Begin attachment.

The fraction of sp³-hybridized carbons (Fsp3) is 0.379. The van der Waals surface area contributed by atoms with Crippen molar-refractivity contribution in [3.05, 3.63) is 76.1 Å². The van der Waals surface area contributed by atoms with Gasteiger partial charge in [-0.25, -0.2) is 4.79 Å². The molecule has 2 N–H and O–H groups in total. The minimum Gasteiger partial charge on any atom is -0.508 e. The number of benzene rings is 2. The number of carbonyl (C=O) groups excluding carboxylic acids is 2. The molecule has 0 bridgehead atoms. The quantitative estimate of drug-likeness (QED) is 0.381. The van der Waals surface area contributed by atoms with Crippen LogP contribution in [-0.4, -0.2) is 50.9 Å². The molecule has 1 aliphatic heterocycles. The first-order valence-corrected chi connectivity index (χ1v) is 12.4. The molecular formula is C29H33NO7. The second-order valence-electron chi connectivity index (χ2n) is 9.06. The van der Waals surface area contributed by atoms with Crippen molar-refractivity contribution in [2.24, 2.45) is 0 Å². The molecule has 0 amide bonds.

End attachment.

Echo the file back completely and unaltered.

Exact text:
The fraction of sp³-hybridized carbons (Fsp3) is 0.379. The van der Waals surface area contributed by atoms with Crippen molar-refractivity contribution in [3.05, 3.63) is 76.1 Å². The van der Waals surface area contributed by atoms with Gasteiger partial charge in [-0.25, -0.2) is 4.79 Å². The molecule has 2 N–H and O–H groups in total. The minimum Gasteiger partial charge on any atom is -0.508 e. The number of benzene rings is 2. The number of carbonyl (C=O) groups excluding carboxylic acids is 2. The molecule has 0 bridgehead atoms. The quantitative estimate of drug-likeness (QED) is 0.381. The van der Waals surface area contributed by atoms with Crippen LogP contribution in [-0.4, -0.2) is 50.9 Å². The molecule has 1 aliphatic heterocycles. The first-order valence-corrected chi connectivity index (χ1v) is 12.4. The molecular formula is C29H33NO7. The second-order valence-electron chi connectivity index (χ2n) is 9.06. The van der Waals surface area contributed by atoms with Crippen molar-refractivity contribution in [2.24, 2.45) is 0 Å². The molecule has 0 amide bonds.